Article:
He found it ‘strange … [that] the mercantilists sought the connection… in precisely the contrary direction’. For Heckscher, the errors of mercantilists stemmed in part from striving to invent a justification for ‘keeping down the mass of the people by poverty in order to make them better beasts of burden for the few’, and in part from a failure to construct their system out of knowledge of the contemporary economic situation. 19) By so doing he roundly contradicted the pioneering work of Edgar Furniss, published twenty-six years earlier.

After examining the evidence of the almost universal conviction that good times decreased the industry of the labourer, Furniss had concluded that ‘so many and so positive are the statements of this effect of high wages that we are compelled to admit their truth and conclude that the labour supply of England at this time did not increase but decreased as wages rose’. (20) Almost inevitably, the views of subsequent historians have tended to fall somewhere between these two extremes, but by a large majority they have veered far more towards Heckscher than towards Furniss.

Despite a long and voluminous pedigree, which encompasses distant periods of history as well as developing economies in recent times, the failure of workers enduring relatively low standards of living to respond wholeheartedly to the stimulus of increased earnings is a subject which has usually been approached with considerable timidity. 21) It is not difficult to see why: the doctrine of ‘the utility of poverty’ is singularly unattractive from the perspective of modern academic scholarship; equally remote are the motivations and behavioural patterns of the preindustrial poor who seemingly declined opportunities to improve their wretched lot.

The undoubted bias of early modern commentators, deriving from the class, occupations and regions in which they operated, has repeatedly been stressed. Most of them had a vested interest in the maintenance of low wages and compliant work-forces, and very many were employers or merchants whose personal fortunes were inextricably linked with the policies which they propounded; and since they sought to influence opinion in favour of self-interested outcomes, rhetoric repeatedly ran ahead of factual reporting and objective analysis.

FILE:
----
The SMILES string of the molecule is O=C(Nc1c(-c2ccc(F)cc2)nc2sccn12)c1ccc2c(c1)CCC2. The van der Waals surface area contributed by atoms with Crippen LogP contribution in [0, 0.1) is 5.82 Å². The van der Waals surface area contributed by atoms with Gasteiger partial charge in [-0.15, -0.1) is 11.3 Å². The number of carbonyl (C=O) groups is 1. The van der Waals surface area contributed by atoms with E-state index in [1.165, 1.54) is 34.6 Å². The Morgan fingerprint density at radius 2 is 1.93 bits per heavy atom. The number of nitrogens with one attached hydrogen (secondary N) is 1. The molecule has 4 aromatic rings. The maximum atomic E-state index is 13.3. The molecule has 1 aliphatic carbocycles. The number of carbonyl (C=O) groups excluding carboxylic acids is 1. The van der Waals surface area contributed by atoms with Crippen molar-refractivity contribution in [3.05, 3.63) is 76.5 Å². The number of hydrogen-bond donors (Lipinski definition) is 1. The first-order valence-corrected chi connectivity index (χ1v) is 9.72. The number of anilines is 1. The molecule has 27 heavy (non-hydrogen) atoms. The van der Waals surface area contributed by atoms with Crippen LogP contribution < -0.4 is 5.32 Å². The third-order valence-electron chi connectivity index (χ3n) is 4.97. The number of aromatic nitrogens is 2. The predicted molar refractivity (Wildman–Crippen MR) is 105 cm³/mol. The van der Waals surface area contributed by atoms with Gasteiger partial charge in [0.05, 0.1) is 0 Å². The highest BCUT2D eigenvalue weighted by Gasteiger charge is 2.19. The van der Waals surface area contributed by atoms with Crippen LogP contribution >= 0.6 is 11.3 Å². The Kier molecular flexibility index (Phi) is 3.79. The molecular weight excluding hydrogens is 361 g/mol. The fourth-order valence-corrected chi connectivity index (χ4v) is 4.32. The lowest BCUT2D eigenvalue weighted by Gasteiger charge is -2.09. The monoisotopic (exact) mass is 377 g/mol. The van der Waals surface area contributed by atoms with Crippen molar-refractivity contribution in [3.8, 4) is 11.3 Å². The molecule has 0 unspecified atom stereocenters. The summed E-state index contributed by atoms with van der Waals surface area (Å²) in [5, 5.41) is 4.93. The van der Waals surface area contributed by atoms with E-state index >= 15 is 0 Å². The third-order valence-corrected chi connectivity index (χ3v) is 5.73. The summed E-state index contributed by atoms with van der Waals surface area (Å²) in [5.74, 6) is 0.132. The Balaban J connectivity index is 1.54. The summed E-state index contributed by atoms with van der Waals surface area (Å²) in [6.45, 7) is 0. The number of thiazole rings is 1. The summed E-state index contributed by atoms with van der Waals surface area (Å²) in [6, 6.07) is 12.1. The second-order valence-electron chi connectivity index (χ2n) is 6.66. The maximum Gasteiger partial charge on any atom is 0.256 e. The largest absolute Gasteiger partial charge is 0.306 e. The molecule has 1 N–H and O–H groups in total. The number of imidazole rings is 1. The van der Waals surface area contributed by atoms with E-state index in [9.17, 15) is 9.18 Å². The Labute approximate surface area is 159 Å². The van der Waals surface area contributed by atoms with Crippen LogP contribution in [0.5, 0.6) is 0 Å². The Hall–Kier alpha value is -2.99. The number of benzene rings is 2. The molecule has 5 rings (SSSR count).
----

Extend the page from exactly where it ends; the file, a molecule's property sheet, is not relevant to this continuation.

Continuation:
Few historians, therefore, have chosen to follow Elizabeth Gilboy in seeing the ascription of a preference for leisure among the lower orders as an ‘idea … commonly enough expressed to make one feel that it was not merely due to prejudice’, or her instinct that, ‘Behind this exaggerated picture there must have been some modicum of truth’.

On the contrary, recently Jan de Vries, who would see an ‘industrious revolution’ commencing in the sixteenth century, has gone so far as to dismiss the ‘vast body of contemporary commentary’ as a ‘trope justifying the subordination of the “dependent classes”‘(23) Yet, while it would be naive to accept in full the implications of the main body of contemporary observations, it would be equally naive to dismiss them in their entirety simply because they emanated from the upper social strata.

It has been noted above that it is possible to untangle a stronger thread of consistent and coherent analysis from among the welter of prejudice and moralizing than is usually admitted, and what could be more natural than that the preoccupations of the practitioners, lobbyists and even the theorists of the later seventeenth and eighteenth centuries would focus on the major problems which they observed in the world in which they lived?